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Fatty fish, marine omega-3 fatty acids and incidence of heart failure.
Eur J Clin Nutr. 2010 Jun; 64(6):587-94.EJ

Abstract

BACKGROUND/OBJECTIVES

Marine omega-3 fatty acids have beneficial effects on cardiovascular risk factors. Consumption of fatty fish and marine omega-3 has been associated with lower rates of cardiovascular diseases. We examined the association of fatty fish and marine omega-3 with heart failure (HF) in a population of middle-aged and older women.

SUBJECTS/METHODS

Participants in the Swedish Mammography Cohort aged 48-83 years completed 96-item food-frequency questionnaires. Women without any history of HF, myocardial infarction or diabetes at baseline (n=36,234) were followed from 1 January 1998 until 31 December 2006 for HF hospitalization or mortality through Swedish inpatient and cause-of-death registers; 651 women experienced HF events. Cox proportional hazards models accounting for age and other confounders were used to calculate incidence rate ratios (RR) and 95% confidence intervals (CI).

RESULTS

Compared with women who did not eat fatty fish, RR were 0.86 (95% CI: 0.67, 1.10) for <1 serving per week, 0.80 (95% CI: 0.63, 1.01) for 1 serving per week, 0.70 (95% CI: 0.53, 0.94) for 2 servings per week and 0.91 (95% CI: 0.59, 1.40) for >or=3 servings per week (P(trend)=0.049). RR across quintiles of marine omega-3 fatty acids were 1 (reference), 0.85 (95% CI: 0.67, 1.07), 0.79 (95% CI: 0.61, 1.02), 0.83 (95% CI 0.65, 1.06) and 0.75 (95% CI: 0.58, 0.96) (P(trend)=0.04).

CONCLUSION

Moderate consumption of fatty fish (1-2 servings per week) and marine omega-3 fatty acids were associated with a lower rate of first HF hospitalization or death in this population.

Authors+Show Affiliations

Department of Epidemiology, University of Alabama at Birmingham, School of Public Health, Birmingham, AL 39294, USA. elevitan@uab.eduNo affiliation info availableNo affiliation info available

Pub Type(s)

Journal Article
Research Support, N.I.H., Extramural
Research Support, Non-U.S. Gov't

Language

eng

PubMed ID

20332801

Citation

Levitan, E B., et al. "Fatty Fish, Marine Omega-3 Fatty Acids and Incidence of Heart Failure." European Journal of Clinical Nutrition, vol. 64, no. 6, 2010, pp. 587-94.
Levitan EB, Wolk A, Mittleman MA. Fatty fish, marine omega-3 fatty acids and incidence of heart failure. Eur J Clin Nutr. 2010;64(6):587-94.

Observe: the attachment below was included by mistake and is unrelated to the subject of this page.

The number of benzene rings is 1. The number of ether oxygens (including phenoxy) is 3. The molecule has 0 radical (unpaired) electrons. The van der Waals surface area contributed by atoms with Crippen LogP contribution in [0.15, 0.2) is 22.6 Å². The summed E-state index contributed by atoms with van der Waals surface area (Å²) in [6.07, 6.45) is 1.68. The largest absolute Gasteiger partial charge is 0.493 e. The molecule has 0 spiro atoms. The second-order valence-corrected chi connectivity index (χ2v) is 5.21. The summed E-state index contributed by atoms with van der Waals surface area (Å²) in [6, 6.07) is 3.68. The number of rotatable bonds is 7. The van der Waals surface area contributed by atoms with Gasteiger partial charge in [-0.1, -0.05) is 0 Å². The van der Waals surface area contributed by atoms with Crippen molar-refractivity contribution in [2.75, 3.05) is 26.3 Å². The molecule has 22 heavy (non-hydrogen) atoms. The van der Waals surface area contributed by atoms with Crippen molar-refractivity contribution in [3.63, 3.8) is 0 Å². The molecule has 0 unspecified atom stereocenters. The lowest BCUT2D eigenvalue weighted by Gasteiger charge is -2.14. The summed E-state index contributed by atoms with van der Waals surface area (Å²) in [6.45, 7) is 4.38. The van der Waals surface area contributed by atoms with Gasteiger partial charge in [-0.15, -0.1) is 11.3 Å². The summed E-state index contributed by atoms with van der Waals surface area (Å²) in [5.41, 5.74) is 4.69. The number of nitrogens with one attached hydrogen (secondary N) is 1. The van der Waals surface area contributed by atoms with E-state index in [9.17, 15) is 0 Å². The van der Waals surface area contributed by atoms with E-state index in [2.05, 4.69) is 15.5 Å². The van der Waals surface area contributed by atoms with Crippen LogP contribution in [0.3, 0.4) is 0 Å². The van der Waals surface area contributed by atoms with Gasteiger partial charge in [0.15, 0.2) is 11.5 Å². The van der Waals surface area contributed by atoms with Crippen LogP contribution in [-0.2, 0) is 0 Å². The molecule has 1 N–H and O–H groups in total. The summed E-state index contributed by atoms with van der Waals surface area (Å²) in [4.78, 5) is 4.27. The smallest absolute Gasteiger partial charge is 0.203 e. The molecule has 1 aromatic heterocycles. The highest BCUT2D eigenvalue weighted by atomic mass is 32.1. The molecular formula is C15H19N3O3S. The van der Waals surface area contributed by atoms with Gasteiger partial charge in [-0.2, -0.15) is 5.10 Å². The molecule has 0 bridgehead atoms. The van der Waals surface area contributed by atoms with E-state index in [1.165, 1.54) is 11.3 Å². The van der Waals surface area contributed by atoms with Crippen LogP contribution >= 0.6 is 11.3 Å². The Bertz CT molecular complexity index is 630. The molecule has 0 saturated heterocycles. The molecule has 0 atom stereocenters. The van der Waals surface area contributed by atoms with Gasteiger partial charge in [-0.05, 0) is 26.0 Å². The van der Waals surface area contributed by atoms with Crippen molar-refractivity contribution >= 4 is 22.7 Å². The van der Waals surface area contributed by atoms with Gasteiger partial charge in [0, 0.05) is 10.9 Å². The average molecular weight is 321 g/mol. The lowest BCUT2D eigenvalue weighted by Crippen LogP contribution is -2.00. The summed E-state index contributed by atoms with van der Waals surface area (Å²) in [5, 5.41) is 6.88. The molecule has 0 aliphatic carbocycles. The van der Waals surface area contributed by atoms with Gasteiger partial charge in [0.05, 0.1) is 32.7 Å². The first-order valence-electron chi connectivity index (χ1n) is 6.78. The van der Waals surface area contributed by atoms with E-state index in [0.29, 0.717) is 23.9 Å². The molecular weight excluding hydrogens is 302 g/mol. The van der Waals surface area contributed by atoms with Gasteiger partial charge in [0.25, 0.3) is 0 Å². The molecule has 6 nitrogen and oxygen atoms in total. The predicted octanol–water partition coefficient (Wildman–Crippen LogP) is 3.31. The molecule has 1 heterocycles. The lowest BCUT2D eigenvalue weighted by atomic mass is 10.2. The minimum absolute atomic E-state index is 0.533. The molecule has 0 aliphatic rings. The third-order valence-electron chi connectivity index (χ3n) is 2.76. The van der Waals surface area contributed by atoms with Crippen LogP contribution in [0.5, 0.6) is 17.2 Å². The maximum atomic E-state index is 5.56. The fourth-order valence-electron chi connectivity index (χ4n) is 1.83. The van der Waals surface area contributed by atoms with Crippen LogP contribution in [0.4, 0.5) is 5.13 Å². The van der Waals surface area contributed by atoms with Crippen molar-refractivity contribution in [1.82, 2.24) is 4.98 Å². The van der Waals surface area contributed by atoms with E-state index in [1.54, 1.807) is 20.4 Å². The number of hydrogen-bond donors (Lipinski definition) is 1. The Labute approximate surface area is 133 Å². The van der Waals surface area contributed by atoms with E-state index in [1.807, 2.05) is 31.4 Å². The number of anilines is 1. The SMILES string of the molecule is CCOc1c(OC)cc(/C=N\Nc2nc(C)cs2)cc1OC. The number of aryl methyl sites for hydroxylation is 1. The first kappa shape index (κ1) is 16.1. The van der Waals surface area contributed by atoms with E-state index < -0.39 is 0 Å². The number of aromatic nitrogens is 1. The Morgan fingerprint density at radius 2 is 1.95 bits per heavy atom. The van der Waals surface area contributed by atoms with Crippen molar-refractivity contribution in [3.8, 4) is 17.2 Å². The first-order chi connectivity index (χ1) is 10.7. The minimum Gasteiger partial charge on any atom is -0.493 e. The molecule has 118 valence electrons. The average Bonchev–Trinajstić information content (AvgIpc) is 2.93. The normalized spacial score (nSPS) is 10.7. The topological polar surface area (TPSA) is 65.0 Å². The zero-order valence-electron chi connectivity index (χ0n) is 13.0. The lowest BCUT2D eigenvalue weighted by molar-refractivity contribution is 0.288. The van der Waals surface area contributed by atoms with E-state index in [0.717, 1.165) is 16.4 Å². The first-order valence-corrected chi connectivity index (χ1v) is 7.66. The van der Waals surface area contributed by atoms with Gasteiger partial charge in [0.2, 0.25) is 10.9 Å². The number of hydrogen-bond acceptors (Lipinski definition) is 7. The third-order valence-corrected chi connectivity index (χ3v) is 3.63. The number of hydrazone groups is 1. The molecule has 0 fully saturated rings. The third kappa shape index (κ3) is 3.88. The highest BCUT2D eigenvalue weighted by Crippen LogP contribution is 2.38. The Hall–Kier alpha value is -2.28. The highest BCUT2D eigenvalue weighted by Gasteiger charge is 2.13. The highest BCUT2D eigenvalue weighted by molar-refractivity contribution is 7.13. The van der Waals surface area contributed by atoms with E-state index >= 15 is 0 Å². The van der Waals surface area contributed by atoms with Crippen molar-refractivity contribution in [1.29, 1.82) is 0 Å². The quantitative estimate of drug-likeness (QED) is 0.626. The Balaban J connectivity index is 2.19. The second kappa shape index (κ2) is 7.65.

Levitan, E. B., Wolk, A., & Mittleman, M. A. (2010). Fatty fish, marine omega-3 fatty acids and incidence of heart failure. European Journal of Clinical Nutrition, 64(6), 587-94. https://doi.org/10.1038/ejcn.2010.50
Levitan EB, Wolk A, Mittleman MA. Fatty Fish, Marine Omega-3 Fatty Acids and Incidence of Heart Failure. Eur J Clin Nutr. 2010;64(6):587-94. PubMed PMID: 20332801.
* Article titles in AMA citation format should be in sentence-case
TY - JOUR T1 - Fatty fish, marine omega-3 fatty acids and incidence of heart failure. AU - Levitan,E B, AU - Wolk,A, AU - Mittleman,M A, Y1 - 2010/03/24/ PY - 2010/3/25/entrez PY - 2010/3/25/pubmed PY - 2010/12/14/medline SP - 587 EP - 94 JF - European journal of clinical nutrition JO - Eur J Clin Nutr VL - 64 IS - 6 N2 - BACKGROUND/OBJECTIVES: Marine omega-3 fatty acids have beneficial effects on cardiovascular risk factors. Consumption of fatty fish and marine omega-3 has been associated with lower rates of cardiovascular diseases. We examined the association of fatty fish and marine omega-3 with heart failure (HF) in a population of middle-aged and older women. SUBJECTS/METHODS: Participants in the Swedish Mammography Cohort aged 48-83 years completed 96-item food-frequency questionnaires. Women without any history of HF, myocardial infarction or diabetes at baseline (n=36,234) were followed from 1 January 1998 until 31 December 2006 for HF hospitalization or mortality through Swedish inpatient and cause-of-death registers; 651 women experienced HF events. Cox proportional hazards models accounting for age and other confounders were used to calculate incidence rate ratios (RR) and 95% confidence intervals (CI). RESULTS: Compared with women who did not eat fatty fish, RR were 0.86 (95% CI: 0.67, 1.10) for <1 serving per week, 0.80 (95% CI: 0.63, 1.01) for 1 serving per week, 0.70 (95% CI: 0.53, 0.94) for 2 servings per week and 0.91 (95% CI: 0.59, 1.40) for >or=3 servings per week (P(trend)=0.049). RR across quintiles of marine omega-3 fatty acids were 1 (reference), 0.85 (95% CI: 0.67, 1.07), 0.79 (95% CI: 0.61, 1.02), 0.83 (95% CI 0.65, 1.06) and 0.75 (95% CI: 0.58, 0.96) (P(trend)=0.04). CONCLUSION: Moderate consumption of fatty fish (1-2 servings per week) and marine omega-3 fatty acids were associated with a lower rate of first HF hospitalization or death in this population. SN - 1476-5640 UR - https://www.unboundmedicine.com/medline/citation/20332801/Fatty_fish_marine_omega_3_fatty_acids_and_incidence_of_heart_failure_ L2 - https://doi.org/10.1038/ejcn.2010.50 DB - PRIME DP - Unbound Medicine ER -